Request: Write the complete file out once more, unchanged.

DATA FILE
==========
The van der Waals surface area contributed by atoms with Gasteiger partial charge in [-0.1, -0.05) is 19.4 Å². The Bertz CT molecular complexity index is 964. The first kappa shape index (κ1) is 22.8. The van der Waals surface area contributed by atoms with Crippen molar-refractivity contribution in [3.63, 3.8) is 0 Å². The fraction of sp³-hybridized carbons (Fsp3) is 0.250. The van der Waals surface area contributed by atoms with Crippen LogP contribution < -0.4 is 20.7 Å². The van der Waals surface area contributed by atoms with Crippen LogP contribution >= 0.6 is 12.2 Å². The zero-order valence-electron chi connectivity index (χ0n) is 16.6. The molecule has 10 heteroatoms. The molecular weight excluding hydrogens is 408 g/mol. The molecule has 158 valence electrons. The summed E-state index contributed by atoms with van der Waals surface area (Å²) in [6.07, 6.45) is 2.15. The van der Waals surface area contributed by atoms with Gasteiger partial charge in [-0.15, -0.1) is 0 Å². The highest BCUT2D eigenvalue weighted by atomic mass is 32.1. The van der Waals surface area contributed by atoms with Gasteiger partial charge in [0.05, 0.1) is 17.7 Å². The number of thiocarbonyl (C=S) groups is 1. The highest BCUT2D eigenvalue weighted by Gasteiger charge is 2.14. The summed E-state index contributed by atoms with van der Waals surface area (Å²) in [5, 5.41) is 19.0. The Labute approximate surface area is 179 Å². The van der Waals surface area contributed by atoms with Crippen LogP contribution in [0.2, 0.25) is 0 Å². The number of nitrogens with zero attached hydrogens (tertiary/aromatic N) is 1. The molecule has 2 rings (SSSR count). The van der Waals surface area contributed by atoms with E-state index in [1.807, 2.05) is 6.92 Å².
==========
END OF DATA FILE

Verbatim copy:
The van der Waals surface area contributed by atoms with Gasteiger partial charge in [-0.1, -0.05) is 19.4 Å². The Bertz CT molecular complexity index is 964. The first kappa shape index (κ1) is 22.8. The van der Waals surface area contributed by atoms with Crippen molar-refractivity contribution in [3.63, 3.8) is 0 Å². The fraction of sp³-hybridized carbons (Fsp3) is 0.250. The van der Waals surface area contributed by atoms with Crippen LogP contribution < -0.4 is 20.7 Å². The van der Waals surface area contributed by atoms with Crippen LogP contribution >= 0.6 is 12.2 Å². The zero-order valence-electron chi connectivity index (χ0n) is 16.6. The molecule has 10 heteroatoms. The molecular weight excluding hydrogens is 408 g/mol. The molecule has 158 valence electrons. The summed E-state index contributed by atoms with van der Waals surface area (Å²) in [6.07, 6.45) is 2.15. The van der Waals surface area contributed by atoms with Gasteiger partial charge in [-0.15, -0.1) is 0 Å². The highest BCUT2D eigenvalue weighted by atomic mass is 32.1. The van der Waals surface area contributed by atoms with Gasteiger partial charge in [0.05, 0.1) is 17.7 Å². The number of thiocarbonyl (C=S) groups is 1. The highest BCUT2D eigenvalue weighted by Gasteiger charge is 2.14. The summed E-state index contributed by atoms with van der Waals surface area (Å²) in [5, 5.41) is 19.0. The Labute approximate surface area is 179 Å². The van der Waals surface area contributed by atoms with Crippen LogP contribution in [0.2, 0.25) is 0 Å². The number of nitrogens with zero attached hydrogens (tertiary/aromatic N) is 1. The molecule has 2 rings (SSSR count). The van der Waals surface area contributed by atoms with E-state index in [1.807, 2.05) is 6.92 Å².